King of Pops celebrated its 10th anniversary last week.
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King of Pops celebrated its 10th anniversary last week.

If you’ve ever spent time in Atlanta when the weather’s warm, you’ve probably seen the iconic, rainbow umbrellas on the King of Pops push carts.

Just last week, the artisanal popsicle company celebrated its 10th anniversary.

But now, like many small businesses, King Of Pops is facing uncertainty during the coronavirus pandemic.

GPB’s Sophia Saliby caught up with one of the founders to see how their business is faring during the coronavirus pandemic.

It’s nearly impossible to sell popsicles while people are quarantined.

"It's been really challenging just because everything that you worked so hard to do and set up is kind of irrelevant," said Steven Carse, one of the founders of the business. "We sell popsicles out of pushcarts at large events. [It's] the core of our business, and those large events just don’t exist."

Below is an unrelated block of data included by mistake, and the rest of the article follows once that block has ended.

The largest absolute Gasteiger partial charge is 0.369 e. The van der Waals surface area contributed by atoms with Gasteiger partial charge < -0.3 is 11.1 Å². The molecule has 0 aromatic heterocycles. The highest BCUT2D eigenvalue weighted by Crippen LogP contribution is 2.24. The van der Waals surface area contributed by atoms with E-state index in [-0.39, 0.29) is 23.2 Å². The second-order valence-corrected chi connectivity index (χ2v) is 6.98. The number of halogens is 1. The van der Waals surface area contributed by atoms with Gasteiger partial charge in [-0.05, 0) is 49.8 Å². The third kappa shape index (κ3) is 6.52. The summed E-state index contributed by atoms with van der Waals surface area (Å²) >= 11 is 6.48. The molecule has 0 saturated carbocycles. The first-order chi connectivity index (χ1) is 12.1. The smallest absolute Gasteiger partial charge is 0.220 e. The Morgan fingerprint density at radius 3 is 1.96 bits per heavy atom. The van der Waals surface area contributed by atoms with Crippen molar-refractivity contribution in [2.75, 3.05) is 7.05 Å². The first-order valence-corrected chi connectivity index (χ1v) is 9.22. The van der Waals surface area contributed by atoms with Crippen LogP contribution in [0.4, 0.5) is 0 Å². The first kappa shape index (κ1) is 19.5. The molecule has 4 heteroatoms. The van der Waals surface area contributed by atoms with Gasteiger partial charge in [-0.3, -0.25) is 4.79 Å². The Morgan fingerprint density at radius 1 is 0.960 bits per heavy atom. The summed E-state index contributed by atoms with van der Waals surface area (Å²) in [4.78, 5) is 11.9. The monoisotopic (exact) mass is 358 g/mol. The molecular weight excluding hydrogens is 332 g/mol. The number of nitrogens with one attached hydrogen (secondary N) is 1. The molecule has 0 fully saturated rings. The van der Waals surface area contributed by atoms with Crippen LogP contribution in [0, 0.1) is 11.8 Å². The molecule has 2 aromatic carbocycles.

He says the company has taken a huge financial hit.

"It's just that instead of being a $10 million company, we're fighting to be a three or four million dollar company," he said.

As a result, he’s also had to lay off more than half of his employees.

"The first Saturday when it was 75 degrees out and a perfectly sunny spring day, and I look around and I see our 50 pushcarts sitting with pollen gathered on them. Just, I don’t know if heartbreaking is the right word?"

Carse was laid off from a corporate job in 2009 during the recession. After that, he started King of Pops. Now, 10 years later, it seems like everything has come full circle.

"I believe that so strongly, like my neural pathways, for the idea that good will come from bad things," he said. "So, I'm still very much believing in that."

Meanwhile, the company is trying to make up for some of the losses by doing a lot more deliveries, partnering with local Southern businesses to get their products to people’s homes.